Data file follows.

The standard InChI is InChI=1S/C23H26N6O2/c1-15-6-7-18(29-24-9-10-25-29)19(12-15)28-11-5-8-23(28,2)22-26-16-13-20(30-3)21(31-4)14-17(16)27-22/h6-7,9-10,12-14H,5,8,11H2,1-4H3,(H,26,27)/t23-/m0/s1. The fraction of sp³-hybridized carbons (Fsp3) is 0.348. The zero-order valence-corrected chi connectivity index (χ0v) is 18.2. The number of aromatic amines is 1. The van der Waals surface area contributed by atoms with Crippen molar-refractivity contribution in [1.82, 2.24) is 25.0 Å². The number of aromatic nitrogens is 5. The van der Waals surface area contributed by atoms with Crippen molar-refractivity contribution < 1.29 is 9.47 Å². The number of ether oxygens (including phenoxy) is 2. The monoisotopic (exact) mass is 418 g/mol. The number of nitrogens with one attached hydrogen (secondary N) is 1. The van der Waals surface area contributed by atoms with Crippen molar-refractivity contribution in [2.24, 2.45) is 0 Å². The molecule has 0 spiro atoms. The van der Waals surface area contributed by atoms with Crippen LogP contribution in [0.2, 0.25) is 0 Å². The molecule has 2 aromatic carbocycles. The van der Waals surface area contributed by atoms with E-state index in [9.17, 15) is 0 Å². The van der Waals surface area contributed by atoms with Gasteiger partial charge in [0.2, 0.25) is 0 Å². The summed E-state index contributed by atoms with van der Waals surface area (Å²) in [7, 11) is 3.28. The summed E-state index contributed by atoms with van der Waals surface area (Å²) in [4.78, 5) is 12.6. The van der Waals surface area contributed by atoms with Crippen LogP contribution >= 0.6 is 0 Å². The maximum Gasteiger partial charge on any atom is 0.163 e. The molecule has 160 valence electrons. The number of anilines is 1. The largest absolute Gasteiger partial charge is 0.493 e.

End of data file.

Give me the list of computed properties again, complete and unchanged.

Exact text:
The standard InChI is InChI=1S/C23H26N6O2/c1-15-6-7-18(29-24-9-10-25-29)19(12-15)28-11-5-8-23(28,2)22-26-16-13-20(30-3)21(31-4)14-17(16)27-22/h6-7,9-10,12-14H,5,8,11H2,1-4H3,(H,26,27)/t23-/m0/s1. The fraction of sp³-hybridized carbons (Fsp3) is 0.348. The zero-order valence-corrected chi connectivity index (χ0v) is 18.2. The number of aromatic amines is 1. The van der Waals surface area contributed by atoms with Crippen molar-refractivity contribution in [1.82, 2.24) is 25.0 Å². The number of aromatic nitrogens is 5. The van der Waals surface area contributed by atoms with Crippen molar-refractivity contribution < 1.29 is 9.47 Å². The number of ether oxygens (including phenoxy) is 2. The monoisotopic (exact) mass is 418 g/mol. The number of nitrogens with one attached hydrogen (secondary N) is 1. The van der Waals surface area contributed by atoms with Crippen molar-refractivity contribution in [2.24, 2.45) is 0 Å². The molecule has 0 spiro atoms. The van der Waals surface area contributed by atoms with Crippen LogP contribution in [0.2, 0.25) is 0 Å². The molecule has 2 aromatic carbocycles. The van der Waals surface area contributed by atoms with E-state index in [9.17, 15) is 0 Å². The van der Waals surface area contributed by atoms with Gasteiger partial charge in [0.2, 0.25) is 0 Å². The summed E-state index contributed by atoms with van der Waals surface area (Å²) in [7, 11) is 3.28. The summed E-state index contributed by atoms with van der Waals surface area (Å²) in [4.78, 5) is 12.6. The van der Waals surface area contributed by atoms with Crippen LogP contribution >= 0.6 is 0 Å². The maximum Gasteiger partial charge on any atom is 0.163 e. The molecule has 160 valence electrons. The number of anilines is 1. The largest absolute Gasteiger partial charge is 0.493 e.